Fishing crews heed call for help after plane crash

Greg Risling

NEWPORT BEACH -- Don Brockman said he wouldn't do it. Honestly, not many

people would.

But four of Brockman's employees, who had been fishing for squid off the

Santa Barbara coast the past week, suddenly found themselves helping with

the often gruesome cleanup of an Alaska Airlines plane that plummeted

from the sky Monday afternoon.

The four crew members aboard the 42-foot Donz Rig and 32-foot Squid A

Lot, both based in Newport Beach, spent most of Monday evening sifting

through debris and human remains looking for survivors.

They didn't find any.

"I can't stomach to think what my guys went through," said Brockman,

co-owner of Davey's Locker on the Balboa Peninsula. "They seem to be

holding up, but it probably hasn't set in for them."

The Alaska Airlines jetliner was traveling from Puerto Vallarta, Mexico,

en route to San Francisco when disaster struck. The plane's crew radioed

air traffic control officers at Los Angeles International Airport that

there were some "control difficulties." The plane was reportedly losing

altitude quickly and may have ultimately nose-dived into the Pacific

Ocean. There were 88 people aboard. No survivors have been found.

The two fishing vessels had been in squid-rich waters about 20 miles off

the Santa Barbara shore when the crash occurred. They received a call at

about 7 p.m. from the U.S. Coast Guard, asking for assistance and heeded

the call of the sea: when someone is in need, you help.

"It's common courtesy and they all felt they were making the right

choice," said Brockman, who noted that the crew wasn't required to go to

the crash site. "The fishing industry was right there helping out, giving

it their all."

When his crews arrived, the men weren't prepared for the carnage. They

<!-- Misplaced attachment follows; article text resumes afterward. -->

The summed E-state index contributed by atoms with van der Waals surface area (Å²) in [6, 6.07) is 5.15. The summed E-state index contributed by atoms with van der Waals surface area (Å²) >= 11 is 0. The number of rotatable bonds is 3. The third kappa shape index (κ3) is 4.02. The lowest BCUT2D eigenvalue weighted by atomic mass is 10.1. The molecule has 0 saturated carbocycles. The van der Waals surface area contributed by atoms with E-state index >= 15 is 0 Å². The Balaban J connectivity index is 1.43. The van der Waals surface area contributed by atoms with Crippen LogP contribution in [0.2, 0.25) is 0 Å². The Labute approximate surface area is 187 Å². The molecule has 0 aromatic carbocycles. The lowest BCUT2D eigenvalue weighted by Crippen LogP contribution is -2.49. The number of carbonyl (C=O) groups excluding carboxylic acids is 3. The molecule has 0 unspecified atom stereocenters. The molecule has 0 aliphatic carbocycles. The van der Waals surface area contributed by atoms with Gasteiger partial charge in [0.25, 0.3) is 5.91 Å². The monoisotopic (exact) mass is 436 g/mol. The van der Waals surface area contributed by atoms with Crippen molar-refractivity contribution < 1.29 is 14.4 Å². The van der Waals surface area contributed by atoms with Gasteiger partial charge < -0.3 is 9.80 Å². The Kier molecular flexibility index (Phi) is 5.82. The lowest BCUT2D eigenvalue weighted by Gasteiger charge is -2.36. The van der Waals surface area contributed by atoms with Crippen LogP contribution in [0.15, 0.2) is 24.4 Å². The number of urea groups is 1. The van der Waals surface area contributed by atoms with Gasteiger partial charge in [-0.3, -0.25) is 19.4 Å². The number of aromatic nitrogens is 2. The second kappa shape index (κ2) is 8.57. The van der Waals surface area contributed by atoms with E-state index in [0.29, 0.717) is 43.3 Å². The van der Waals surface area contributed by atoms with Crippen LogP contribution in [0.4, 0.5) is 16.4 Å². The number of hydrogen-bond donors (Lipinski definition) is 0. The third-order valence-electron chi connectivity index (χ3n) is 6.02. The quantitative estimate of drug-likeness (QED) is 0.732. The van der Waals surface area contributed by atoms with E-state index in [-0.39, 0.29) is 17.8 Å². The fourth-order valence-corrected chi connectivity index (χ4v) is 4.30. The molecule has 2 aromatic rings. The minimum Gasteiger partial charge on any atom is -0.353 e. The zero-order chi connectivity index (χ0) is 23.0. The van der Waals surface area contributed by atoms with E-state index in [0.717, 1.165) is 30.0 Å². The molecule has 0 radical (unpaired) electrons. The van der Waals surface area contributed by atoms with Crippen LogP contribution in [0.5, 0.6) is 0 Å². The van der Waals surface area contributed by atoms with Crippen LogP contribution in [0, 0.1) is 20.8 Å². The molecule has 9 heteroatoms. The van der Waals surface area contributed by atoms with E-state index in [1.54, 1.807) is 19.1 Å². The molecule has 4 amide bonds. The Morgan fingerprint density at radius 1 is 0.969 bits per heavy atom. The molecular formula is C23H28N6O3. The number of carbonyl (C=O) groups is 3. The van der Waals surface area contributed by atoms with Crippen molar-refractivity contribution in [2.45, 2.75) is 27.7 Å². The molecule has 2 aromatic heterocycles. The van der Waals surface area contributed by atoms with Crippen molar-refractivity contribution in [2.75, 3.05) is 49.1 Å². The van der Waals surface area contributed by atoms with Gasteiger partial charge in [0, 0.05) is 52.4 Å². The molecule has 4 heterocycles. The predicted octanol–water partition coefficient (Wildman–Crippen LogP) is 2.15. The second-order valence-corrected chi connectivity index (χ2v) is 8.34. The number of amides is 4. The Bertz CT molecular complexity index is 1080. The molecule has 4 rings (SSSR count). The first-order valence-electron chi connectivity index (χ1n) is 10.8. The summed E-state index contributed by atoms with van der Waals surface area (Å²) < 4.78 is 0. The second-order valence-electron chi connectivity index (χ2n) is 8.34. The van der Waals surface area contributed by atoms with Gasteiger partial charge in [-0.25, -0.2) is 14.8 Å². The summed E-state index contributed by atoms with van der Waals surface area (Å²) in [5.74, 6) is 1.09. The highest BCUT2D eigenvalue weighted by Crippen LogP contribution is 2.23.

discovered human remains too gory for description. They found luggage

ripped to shreds. Free peanut packages that bobbed like buoys.

Most disturbing for the crew was finding the body of a baby, Brockman

said. The fishermen managed to stomach the gruesome search and recovery

effort, but one newspaper reporter who had tagged along for the ride had

problems handling the scene and vomited repeatedly.

They worked for seven hours, scooping body parts from the ocean and

filling several five-gallon buckets with the remains. Exhausted and weary

from the expedition, they slept most of Tuesday before returning to squid


"Those guys were taking it a lot better than I was," Brockman said. "They

didn't know what they were getting into at first. But they did the job

they were asked to do."

There were two plane crashes in less the a day across the world, but it

didn't seem to stop anyone's travel plans. No flights were canceled at

John Wayne Airport on Tuesday and many passengers, although saddened by

the Alaska Airlines crash, still boarded their planes to their final


"Sure, you pause for a moment. But then you realize the chances are awful

slim that your plane will crash," said Brad Davis of Huntington Beach,

who was traveling to San Francisco. "It does freak me out a little, but I

have somewhere to go. You can't let something like this get the better of


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